|I started my 20th year publishing the daily summer edition of the Duluth Shipping News today (Friday, May 22, 2015). Click to see a PDF. For more information about Duluth Shipping News, go here.|
|Dana Thayer, at Fox 21 in Duluth, was going to come down to the World Headquarters of the Duluth Shipping News on Monday (August 11, 2014) and interview me for her show, Sunrise at Seven) but the CSL Assiniboine decided to depart backwards, and I could not afford to miss such an event right outside my window so I stopped by to visit her on her show this morning. And to thank her since I would not have been down here early enough to get the video if I was not going to meet Dana.|
|My friend Julie Fletcher, the 2nd cook on the Rt. Hon. Paul J. Martin, took pictures of us as they came in through the Duluth ship canal on June 2, 2014. But I got pictures of her taking pictures of us with her odd looking camera. It is hard to take a picture of someone and wave at them at the same time. (I had told a bunch of folks waiting on the pier for the boat that my friend Julie would be waving, and suggested they wave back while yelling out her name. They did, and several minutes later, when she sent me her pictures, she added this line, “The guys were laughing , i told them that’s my fan club yelling my name”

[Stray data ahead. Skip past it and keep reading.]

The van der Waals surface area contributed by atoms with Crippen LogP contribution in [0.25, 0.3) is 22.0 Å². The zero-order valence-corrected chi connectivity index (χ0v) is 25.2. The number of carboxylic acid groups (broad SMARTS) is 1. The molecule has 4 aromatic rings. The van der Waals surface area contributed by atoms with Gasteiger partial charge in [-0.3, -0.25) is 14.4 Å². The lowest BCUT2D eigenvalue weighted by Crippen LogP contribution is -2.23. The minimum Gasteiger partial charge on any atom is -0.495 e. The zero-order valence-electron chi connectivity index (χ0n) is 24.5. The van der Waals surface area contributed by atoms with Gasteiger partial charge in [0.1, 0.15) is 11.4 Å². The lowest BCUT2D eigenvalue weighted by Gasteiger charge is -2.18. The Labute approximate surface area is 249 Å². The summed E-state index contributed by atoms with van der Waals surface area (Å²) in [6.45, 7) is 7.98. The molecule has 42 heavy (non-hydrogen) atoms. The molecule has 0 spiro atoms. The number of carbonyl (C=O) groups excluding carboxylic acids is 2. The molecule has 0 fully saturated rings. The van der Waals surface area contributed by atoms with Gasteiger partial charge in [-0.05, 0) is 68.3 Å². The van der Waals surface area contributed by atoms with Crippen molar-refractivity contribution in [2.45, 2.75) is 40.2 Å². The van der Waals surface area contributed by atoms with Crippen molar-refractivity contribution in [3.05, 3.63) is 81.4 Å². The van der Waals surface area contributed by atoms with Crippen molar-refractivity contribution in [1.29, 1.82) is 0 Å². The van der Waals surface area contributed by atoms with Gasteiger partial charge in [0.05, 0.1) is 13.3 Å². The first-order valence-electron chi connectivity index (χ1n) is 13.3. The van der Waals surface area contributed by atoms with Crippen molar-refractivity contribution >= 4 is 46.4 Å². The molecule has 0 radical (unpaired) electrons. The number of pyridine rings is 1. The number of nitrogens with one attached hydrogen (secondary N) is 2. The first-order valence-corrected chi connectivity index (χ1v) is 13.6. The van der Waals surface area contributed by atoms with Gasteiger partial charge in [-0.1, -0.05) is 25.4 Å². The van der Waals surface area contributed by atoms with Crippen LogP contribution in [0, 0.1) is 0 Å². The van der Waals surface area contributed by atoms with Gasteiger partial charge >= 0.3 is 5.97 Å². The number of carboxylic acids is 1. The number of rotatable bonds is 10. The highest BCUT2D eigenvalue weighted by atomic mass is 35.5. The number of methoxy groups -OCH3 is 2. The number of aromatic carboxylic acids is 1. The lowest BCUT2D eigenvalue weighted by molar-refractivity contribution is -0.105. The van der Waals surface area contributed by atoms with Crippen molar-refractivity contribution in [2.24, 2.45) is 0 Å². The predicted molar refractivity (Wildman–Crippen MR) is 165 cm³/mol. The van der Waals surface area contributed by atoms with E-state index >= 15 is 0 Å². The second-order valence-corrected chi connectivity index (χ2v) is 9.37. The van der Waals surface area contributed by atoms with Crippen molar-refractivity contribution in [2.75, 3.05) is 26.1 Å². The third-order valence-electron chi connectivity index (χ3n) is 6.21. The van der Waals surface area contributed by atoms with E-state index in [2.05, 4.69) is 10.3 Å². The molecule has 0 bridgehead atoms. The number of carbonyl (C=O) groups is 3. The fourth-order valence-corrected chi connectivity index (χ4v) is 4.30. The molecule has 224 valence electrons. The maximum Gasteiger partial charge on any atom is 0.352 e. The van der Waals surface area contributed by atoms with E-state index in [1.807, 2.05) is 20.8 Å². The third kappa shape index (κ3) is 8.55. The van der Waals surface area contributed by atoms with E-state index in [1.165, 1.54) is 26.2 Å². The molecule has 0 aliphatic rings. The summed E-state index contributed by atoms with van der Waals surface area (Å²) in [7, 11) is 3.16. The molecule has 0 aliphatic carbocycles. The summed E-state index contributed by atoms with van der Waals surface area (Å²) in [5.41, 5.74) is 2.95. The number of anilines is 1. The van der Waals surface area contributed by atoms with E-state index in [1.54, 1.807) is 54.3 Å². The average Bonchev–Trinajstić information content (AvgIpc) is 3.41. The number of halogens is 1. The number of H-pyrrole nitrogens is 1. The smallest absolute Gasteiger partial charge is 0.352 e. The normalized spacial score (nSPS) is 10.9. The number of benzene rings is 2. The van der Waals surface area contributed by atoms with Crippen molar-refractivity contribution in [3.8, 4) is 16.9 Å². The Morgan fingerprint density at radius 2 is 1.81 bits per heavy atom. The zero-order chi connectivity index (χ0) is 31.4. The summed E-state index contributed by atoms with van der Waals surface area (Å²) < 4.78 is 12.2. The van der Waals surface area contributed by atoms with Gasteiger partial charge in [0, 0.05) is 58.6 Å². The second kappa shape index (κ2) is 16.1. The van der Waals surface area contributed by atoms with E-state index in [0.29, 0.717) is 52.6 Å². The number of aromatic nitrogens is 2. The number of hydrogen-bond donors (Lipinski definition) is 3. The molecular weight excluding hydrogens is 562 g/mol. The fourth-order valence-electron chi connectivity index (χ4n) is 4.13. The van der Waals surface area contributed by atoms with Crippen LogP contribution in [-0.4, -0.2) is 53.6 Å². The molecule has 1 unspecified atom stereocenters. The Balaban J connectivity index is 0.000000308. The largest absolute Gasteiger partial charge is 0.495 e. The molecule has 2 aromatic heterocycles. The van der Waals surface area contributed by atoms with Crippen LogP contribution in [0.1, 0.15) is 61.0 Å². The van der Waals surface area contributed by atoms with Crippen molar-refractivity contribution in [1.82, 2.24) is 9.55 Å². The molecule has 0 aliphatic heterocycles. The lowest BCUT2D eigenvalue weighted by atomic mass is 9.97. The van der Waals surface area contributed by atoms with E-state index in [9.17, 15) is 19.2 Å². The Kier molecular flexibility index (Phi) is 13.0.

Later in the day, actually, very early the next morning, my friendly associate Holly and I paid a visit to Tim Dayton, captain on the Paul R. Tregurtha. Holly, under the watchful eye of Captain Dayton, is at the wheel here, but we were tied up at the Port Terminal getting fuel so no one was injured.
|People have complained to me that they never saw me on the NBC Nightly News tonight. For all those who blinked while my 2 1/2 second ‘interview’ passed by, you can see the whole report here. I meanwhile am trying to figure where my 14 minutes and 57 1/2 seconds of fame that I have left will be.|
|This is the second page to all 100,000 Duluth Shipping News daily papers this summer. Please stop in and support our loyal advertisers when you are here watching boats. Most of them have been with me for many years. Click here to see page 2 pdf|